They gave me the fourth treatment. By this time, I looked like a stick figure from a child’s drawing, but despite my appearance, we believed I was getting better. We hoped that the upcoming scans and MRI would prove that we, and the doctors, were right.

When the results of my CT scan came back a few weeks later, it showed tremendous progress. The melanoma in my brain and most other organs, as well as my back and lymph nodes, seemed to have disappeared. The masses on my kidney and liver were still there, but they were half the size of what they had been in my first scan. We were thrilled.

Ideally, 3 weeks after finishing my fourth combination treatment, I would have gone on a single-drug regimen. But after taking a good look at me, Dr. A. decided to put off more treatment. Instead, he prescribed prednisone to treat the nausea. He recommended a high daily dose that tapered off for more than a month. After that, he hoped I would be ready for more immunotherapy drugs.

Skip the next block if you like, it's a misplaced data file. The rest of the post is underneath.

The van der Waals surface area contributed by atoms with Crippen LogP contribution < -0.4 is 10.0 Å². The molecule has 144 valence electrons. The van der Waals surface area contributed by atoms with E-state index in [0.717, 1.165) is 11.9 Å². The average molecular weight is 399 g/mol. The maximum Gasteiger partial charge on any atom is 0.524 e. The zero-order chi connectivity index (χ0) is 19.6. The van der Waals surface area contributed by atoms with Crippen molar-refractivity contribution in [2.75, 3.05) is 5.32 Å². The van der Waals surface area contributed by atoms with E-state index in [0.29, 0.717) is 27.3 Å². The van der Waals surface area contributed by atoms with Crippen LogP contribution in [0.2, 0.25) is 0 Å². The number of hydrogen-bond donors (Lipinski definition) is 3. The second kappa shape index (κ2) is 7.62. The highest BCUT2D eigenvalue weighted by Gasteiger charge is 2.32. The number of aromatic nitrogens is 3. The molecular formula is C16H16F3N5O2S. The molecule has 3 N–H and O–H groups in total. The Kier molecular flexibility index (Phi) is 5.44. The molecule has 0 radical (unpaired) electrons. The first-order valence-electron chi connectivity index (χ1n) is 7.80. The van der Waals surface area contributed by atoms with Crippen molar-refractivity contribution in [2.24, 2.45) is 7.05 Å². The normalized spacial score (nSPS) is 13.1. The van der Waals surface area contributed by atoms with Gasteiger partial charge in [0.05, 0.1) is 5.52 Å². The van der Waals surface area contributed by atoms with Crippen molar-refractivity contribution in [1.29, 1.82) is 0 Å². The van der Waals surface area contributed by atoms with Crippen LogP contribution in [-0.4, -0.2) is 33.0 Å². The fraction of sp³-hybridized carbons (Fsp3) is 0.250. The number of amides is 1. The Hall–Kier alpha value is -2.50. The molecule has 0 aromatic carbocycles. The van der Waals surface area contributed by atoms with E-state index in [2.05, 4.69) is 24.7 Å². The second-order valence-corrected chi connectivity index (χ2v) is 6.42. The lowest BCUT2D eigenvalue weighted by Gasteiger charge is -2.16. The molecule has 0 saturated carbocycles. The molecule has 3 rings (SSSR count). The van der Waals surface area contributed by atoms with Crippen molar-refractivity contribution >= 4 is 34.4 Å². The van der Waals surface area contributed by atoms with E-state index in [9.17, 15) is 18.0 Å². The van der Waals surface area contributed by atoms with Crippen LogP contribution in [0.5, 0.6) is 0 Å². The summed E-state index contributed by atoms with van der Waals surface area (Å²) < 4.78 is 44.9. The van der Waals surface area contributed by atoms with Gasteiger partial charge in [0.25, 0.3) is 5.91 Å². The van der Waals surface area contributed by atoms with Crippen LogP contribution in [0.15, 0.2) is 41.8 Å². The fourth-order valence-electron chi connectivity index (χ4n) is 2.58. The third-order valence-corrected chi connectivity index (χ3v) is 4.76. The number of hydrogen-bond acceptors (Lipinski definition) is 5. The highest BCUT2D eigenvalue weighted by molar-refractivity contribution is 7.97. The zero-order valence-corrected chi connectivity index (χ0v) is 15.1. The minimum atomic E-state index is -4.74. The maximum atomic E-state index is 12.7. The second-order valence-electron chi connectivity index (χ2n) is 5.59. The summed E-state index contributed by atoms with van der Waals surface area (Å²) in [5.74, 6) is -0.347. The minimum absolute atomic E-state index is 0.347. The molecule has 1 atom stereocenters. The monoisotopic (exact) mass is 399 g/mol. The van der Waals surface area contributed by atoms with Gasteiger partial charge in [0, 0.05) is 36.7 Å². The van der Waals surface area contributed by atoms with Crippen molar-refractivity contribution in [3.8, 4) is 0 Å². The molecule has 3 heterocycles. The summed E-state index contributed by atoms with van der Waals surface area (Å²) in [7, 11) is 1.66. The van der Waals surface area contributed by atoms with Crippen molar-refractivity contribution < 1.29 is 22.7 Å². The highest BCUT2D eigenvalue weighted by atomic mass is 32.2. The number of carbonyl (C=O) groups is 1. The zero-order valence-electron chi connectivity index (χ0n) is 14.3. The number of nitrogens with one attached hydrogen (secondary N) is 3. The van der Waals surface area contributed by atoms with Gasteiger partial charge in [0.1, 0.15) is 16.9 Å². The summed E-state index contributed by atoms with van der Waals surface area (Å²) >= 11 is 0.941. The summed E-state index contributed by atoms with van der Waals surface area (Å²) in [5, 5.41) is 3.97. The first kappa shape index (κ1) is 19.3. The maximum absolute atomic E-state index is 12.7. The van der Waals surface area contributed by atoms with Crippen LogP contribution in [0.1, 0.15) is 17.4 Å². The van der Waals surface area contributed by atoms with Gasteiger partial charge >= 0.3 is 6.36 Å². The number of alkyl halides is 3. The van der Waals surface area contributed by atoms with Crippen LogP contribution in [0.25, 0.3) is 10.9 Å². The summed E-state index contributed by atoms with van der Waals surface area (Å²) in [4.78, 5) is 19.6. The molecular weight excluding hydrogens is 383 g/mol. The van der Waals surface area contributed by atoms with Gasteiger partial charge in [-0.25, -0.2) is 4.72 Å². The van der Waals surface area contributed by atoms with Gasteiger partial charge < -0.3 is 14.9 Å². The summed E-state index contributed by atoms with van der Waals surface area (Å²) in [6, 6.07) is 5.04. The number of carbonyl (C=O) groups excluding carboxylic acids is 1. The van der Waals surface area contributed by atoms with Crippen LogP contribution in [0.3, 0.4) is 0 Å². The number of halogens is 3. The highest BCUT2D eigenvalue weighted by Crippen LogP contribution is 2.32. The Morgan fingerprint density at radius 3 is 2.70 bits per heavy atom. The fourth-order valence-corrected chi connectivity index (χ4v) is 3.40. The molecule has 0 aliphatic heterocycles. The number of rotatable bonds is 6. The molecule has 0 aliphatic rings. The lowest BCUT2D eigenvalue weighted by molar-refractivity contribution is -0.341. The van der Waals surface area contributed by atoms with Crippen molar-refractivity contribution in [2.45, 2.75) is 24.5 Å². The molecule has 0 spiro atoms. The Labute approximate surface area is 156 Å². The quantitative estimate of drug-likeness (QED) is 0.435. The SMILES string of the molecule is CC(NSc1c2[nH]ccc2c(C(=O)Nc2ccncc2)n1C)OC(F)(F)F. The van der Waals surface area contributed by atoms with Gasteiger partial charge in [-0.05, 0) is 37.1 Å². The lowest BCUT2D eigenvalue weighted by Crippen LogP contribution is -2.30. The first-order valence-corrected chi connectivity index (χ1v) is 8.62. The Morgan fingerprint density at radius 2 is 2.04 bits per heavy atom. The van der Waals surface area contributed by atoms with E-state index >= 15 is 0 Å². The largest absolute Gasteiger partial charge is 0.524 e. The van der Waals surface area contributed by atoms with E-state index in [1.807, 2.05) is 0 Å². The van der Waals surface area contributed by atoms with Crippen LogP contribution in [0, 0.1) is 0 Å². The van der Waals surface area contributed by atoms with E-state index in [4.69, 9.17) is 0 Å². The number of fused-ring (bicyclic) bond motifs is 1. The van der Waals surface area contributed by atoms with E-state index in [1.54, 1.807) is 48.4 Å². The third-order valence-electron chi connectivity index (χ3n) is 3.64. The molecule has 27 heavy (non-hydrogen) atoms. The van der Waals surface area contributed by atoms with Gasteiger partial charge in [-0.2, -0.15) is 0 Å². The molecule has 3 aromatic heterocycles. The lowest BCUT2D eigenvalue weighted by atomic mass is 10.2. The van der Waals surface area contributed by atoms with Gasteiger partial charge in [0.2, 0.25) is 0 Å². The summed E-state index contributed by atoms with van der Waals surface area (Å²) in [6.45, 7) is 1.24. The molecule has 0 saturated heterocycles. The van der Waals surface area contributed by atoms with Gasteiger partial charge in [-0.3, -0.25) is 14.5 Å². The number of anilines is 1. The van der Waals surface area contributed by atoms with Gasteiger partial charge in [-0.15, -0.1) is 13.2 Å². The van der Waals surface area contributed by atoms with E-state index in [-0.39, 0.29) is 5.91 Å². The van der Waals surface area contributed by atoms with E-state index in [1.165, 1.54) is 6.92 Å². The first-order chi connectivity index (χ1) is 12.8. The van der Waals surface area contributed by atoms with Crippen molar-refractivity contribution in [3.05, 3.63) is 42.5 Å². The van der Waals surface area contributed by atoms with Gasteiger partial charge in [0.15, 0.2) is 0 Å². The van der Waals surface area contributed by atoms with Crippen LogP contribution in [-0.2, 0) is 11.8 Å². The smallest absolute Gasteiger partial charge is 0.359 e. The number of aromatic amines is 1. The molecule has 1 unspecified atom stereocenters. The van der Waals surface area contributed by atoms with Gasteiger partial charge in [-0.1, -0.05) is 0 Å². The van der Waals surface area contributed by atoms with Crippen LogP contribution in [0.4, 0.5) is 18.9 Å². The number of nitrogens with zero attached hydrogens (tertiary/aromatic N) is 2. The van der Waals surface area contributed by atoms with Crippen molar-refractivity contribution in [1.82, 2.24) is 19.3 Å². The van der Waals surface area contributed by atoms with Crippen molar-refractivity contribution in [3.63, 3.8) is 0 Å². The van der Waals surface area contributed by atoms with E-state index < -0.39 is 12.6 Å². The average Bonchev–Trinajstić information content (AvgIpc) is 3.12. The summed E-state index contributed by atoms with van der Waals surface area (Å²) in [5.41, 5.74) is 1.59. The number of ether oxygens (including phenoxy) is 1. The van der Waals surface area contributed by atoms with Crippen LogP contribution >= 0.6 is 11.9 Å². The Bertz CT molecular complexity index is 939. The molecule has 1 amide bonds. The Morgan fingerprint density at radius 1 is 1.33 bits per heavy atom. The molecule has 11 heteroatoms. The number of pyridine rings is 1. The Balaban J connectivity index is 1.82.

Going 8 weeks without treatment worried me, but there is evidence that a patient’s immune system continues to destroy the cancer cells even after the drugs are stopped. I hoped my body would not be taking a break from fighting the cancer cells just because I was taking a break from the drugs.

A sense of hope…and luck

That’s how it played out. The prednisone had its own side effects for me, but nothing serious. The important thing was that it allowed me to start eating again. I was also getting acupuncture, which seemed to be helping as well. I had to start with easy-to-digest foods, but gradually I worked my way back to a fairly normal diet. When I met with my oncologist again, I had gained almost 10 pounds, and he was comfortable putting me back on the regimen.

That was more than 8 months ago. I've had 19 single-drug treatments since then and I feel better than I have at any time since I got sick. Elvira and I go on regular walks, play a round of par-3 golf every other week, and take bike rides. I eat whatever I like and occasionally have a glass of wine or a beer with dinner. My stamina isn't great, but I'm out there again and loving every minute of it.

My most recent CT and PET scans and MRI taken in June suggest that the nivolumab continues work. I have no new cancer spots. The cancer is still present on my kidney, but it continues to shrink. Elvira and I are always nervous before and during these tests. Of course, we always hope for the cancer to be gone completely, but 1 year after my first treatment, I am still here and feeling better all the time. That's enough for now.

We have hope, and I feel very lucky.